Rob has a multifaceted record of success in the employee mobility industry. In his most recent role as Director, Client Development, Rob signed many significant new accounts. Earlier in his career, he worked in relocation information technology. This has equipped him with an in-depth understanding of the role of technology in the mobility process. Rob’s well-rounded understanding of employee mobility and consultative style will allow him to develop customized solutions for TRC’s prospective clients.
Rob is actively involved with Worldwide ERC© and regional relocation groups. He holds Worldwide ERC’s Certified Relocation Professional (CRP) designation.
About TRC Global Mobility
TRC Global Mobility employees aren’t just knowledgeable talent mobility professionals: they own the company! They understand that your satisfaction and success is their success. So they have every reason to go the extra mile in developing creative solutions for clients and delivering outstanding service to relocating employees. TRC brings clients 30 years of experience, a flat, transparent organization and an independent structure that supports fresh ideas and customized solutions. As an independent company, TRC is free from corporate bureaucracy and preconceived notions. TRC’s talent mobility services enable you to have the most capable people in the locations where they can support your success, in over 150 countries worldwide.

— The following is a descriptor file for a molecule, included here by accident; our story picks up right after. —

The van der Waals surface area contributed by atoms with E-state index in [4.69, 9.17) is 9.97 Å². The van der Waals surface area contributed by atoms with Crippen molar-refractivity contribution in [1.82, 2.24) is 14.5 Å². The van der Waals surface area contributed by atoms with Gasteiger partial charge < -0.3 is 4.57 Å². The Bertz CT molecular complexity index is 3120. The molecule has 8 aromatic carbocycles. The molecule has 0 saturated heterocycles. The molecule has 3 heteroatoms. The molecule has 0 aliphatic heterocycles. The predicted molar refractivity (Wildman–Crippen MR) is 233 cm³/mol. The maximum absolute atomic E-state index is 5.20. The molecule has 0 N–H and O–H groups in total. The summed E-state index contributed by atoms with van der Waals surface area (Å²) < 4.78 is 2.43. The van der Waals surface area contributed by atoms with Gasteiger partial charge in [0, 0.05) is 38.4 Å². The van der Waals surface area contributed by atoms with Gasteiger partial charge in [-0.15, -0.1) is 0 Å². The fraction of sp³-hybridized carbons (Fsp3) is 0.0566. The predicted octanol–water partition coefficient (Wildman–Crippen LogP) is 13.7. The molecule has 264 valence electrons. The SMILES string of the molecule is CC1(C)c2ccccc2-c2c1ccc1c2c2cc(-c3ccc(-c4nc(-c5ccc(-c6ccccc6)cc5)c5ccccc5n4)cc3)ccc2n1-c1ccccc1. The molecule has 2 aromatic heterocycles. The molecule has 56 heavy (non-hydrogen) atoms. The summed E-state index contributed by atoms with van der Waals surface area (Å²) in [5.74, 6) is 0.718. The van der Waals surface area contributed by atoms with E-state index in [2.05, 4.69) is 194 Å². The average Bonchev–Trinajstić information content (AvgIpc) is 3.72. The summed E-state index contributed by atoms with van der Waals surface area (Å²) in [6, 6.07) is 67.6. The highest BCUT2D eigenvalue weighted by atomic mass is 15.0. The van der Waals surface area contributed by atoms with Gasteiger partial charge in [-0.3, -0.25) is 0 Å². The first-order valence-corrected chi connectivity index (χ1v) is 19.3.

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Jerry Funaro, SCRP, SGMS-T
Vice President, Global Marketing
In the past, many companies relocated employees only occasionally. Typically, these relocations included limited benefits and a narrow range of locations, so it was relatively simple to administer the program and manage a small group of local suppliers in house. Today, global relocation brings so many program, tax and legal considerations that outside expertise is an essential component of administering successful domestic relocation and international relocation packages. Outsourcing global relocation can bring companies several benefits:
Specialized Executive Relocation Expertise
The specialized expertise of full-service relocation management companies is a key reason that companies outsource. Relocation management companies like TRC Global Mobility offer a complete suite of executive relocation services and broad geographic coverage. Experienced relocation providers bring policy consulting expertise and knowledge of relocation best practices and tax and legal requirements. This expertise can help companies to ensure their policy is as competitive and cost-effective as possible—and create time for the company to focus on core business priorities. (more…)
Worldwide ERC just issued the following statement regarding the Supreme Court’s decision to allow a partial travel ban to take effect.
Arlington, VA— On June 26, the U.S. Supreme Court issued an unsigned order to allow the implementation of parts of an executive order signed by President Trump to temporarily suspend foreign nationals from six countries from entering the U.S. Based on the facts of the case, the Court formed a distinction between nationals who have “a bona fide relationship with a person or entity in the United States” and all other foreign nationals. The Court upheld the suspension of the ban for foreign nationals who have such a relationship, including individuals employed by a company in the U.S. (more…)